I do not think it will be a matter of JK not there but whether Bill is appreciated by the masses. He may have to step aside for Paula. John
John Key has steered N.Z. through some difficult times. He deserves our admiration and thanks for his efforts and personal sacrifices. I wish him and his family all the best for his future. Christa
A change will only come when the National Party consider the welfare of all New Zealanders, without favour, including that of ethnicity. Ross
The National party is bigger than one man. Key has been a good leader but there will be more good leaders. Lachlan
I believe that there is this possibility. The extent will depend upon the degree of cohesion retained within the Labour Party plus the degree of sanity retained by the Green Party and the objectivity of the nation’s press. English is a good choice of successor plus Joyce as Minister of Finance.. The problem here is the level to which those with Hager’s disease can exploit English’s earlier electoral failure. Peter
My party vote will go to NZ First. Our National MP is a waste of space so I’m unsure at this stage as to who to vote for as my electoral seat representative. If NZ First put up a plausible candidate I’ll probably vote for him/her. Martin
Even though John Key endorsed & in some cases, added to, every-thing Helen Clark put in place, & entrenched apartheid into governance of this country, he had the personality & almost fan club, that gave him an edge over other political leaders. I have ticked ‘no difference’ however, as I feel the new leader will probably be more conducive in negotiating with the likes of Winston, who could still be ‘king-maker’.. A.G.R.
I think your commentary is pretty biased. It hasn’t mentioned his high-handed ignoring of public opinion in things like, eg the ‘anti-smacking law’ and the housing crisis that is a direct result of his own blinkered running of NZ as if it was his own private corporation. Colin
Party rejuvenation required. Peter
If it’s business as usual, ie, no change in their racial favouritism, a lot of their support (at party level) will go elsewhere. Alan
The country is in good shape and should stay the same regardless. Little might be a nice guy but could you imagine him representing the country Brrrrrrrr, it doesn’t bear thinking about. Clark
Glad to see Key off, sad to see Shearer off. Bottom line: Key was/is a liar – told small ones & big ones = NOT a quality of a good leader. Grace
Key’s resignation will reduce Nationals chances . Key was the face — or should we say — the facade– of political and economic stability. But a growing number of NZ citizens are getting aware of the fact that we are walking on thin ice. We all hear the news of how our economy is solid but the hard facts are that we are sitting on a huge pile of debt and we are— thanks to Key and his cronies–facing the ugly reality of Apartheid and the destruction of our democracy .I think he is – like the proverbial rat– leaving the sinking ship in order not to have to face the consequences of his actions directly while he is in office and reap the handsome benefits earned by preparing the way for the tribal elite to take over NZ. Michael
National has no-one to equal John Key. Sadly Labour also has no-one with outstanding leadership qualities either. Sue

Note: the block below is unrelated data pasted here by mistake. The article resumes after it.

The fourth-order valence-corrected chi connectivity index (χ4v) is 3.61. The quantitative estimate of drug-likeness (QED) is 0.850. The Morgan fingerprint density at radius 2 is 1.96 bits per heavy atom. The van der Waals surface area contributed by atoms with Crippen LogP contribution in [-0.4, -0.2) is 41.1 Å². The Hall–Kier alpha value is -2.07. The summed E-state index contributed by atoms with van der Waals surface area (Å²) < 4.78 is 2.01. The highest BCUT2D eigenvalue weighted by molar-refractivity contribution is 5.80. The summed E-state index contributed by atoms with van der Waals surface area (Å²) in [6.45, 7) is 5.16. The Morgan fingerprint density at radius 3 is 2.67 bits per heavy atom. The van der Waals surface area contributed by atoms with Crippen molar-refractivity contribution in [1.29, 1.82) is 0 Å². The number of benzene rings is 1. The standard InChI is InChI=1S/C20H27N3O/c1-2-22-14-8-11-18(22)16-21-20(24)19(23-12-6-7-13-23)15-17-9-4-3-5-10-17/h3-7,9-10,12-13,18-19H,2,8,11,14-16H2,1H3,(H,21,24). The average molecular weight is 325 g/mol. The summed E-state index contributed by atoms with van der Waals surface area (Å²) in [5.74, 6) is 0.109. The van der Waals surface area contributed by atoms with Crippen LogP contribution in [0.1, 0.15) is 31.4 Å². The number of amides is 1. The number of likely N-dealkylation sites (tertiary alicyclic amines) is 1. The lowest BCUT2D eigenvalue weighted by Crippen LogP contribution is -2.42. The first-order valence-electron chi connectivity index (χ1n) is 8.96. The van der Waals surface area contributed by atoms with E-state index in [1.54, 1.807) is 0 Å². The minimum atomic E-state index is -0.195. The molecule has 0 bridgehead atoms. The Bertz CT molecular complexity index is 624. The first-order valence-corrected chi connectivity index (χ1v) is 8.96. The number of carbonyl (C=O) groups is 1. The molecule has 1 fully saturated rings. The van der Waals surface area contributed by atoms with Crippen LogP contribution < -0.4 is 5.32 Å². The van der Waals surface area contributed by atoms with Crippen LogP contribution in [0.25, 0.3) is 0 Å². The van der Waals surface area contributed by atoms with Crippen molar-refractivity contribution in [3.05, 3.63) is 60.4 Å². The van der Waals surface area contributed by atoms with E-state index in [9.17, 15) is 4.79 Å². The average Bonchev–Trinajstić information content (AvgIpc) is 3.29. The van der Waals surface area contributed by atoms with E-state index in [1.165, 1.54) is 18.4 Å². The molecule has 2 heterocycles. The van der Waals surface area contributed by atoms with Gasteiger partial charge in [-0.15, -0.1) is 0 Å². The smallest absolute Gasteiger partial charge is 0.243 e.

I admire John Key for doing what he has. Also happy with Bill and Paula but it will be more difficult to win the next election. Jim
He was the face of the National Party. Rob
Too slow to take up the affordable housing issue and will affect the national party. Are likely to have to accommodate WP. Nigel
Brand Key was worth many votes. William
The really tough political questions lie ahead. Peter
A good steady hand at the helm……..unlike those crazy greens………… John
If National have a smooth change over, no public laundry and add new faces with common sense in the cabinet hopefully all should be well. My hope is that Bill English has livened up somewhat now he is back in the public eye. Elizabeth
Provided Bill can step up as a leader and avoid alienating voters his financial stewardship should persist and see the Nats through. Richard
John had a good team and although he has heaps of charisma, National may experience a small dip, but I’m confident that they will maintain public support. Alan
John Key was a brilliant Prime Minister. Bill English will be too, in a different way. Doug
Why on earth would anybody in their right mind would want to change the government, NZ has never been so well off as it is now under National, with or without John Key, I hate to think what will happen if the no hopper anti everything Labour and the dopey Greens win the election next year. Athol
We wait to see if the Nats re-kindle their commitment to equal rights & democracy or continue to dish out race based authority & preference to unelected, unaccountable tribal radicals. Fiona
He was a good PM but was starting to move to the left and it was a good time for him to leave. Bernard
His personal popularity will cost National and open the way to divisive scrapping. But his determination to keep National in power by pandering/capitulating to Maori will remain largely unrecognised until too late. Trevor
THE PARTY NEEDS TO LISTEN CAREFULLY TO ORDINARY NZERS. GET OUT AND ABOUT. Wellington is in a bubble to many yes ministers. Wendy
It may well invigorate the party and preempt the public’s ever increasing third term desire to see a change of leadership. Hugh
There is no other John Key as yet in the National Party. Frank
Who is there to contest. Edward
So many National party voters have switched to NZ First because of Mr Key’s mass immigration which has caused so many problems and pain for New Zealanders. Lorna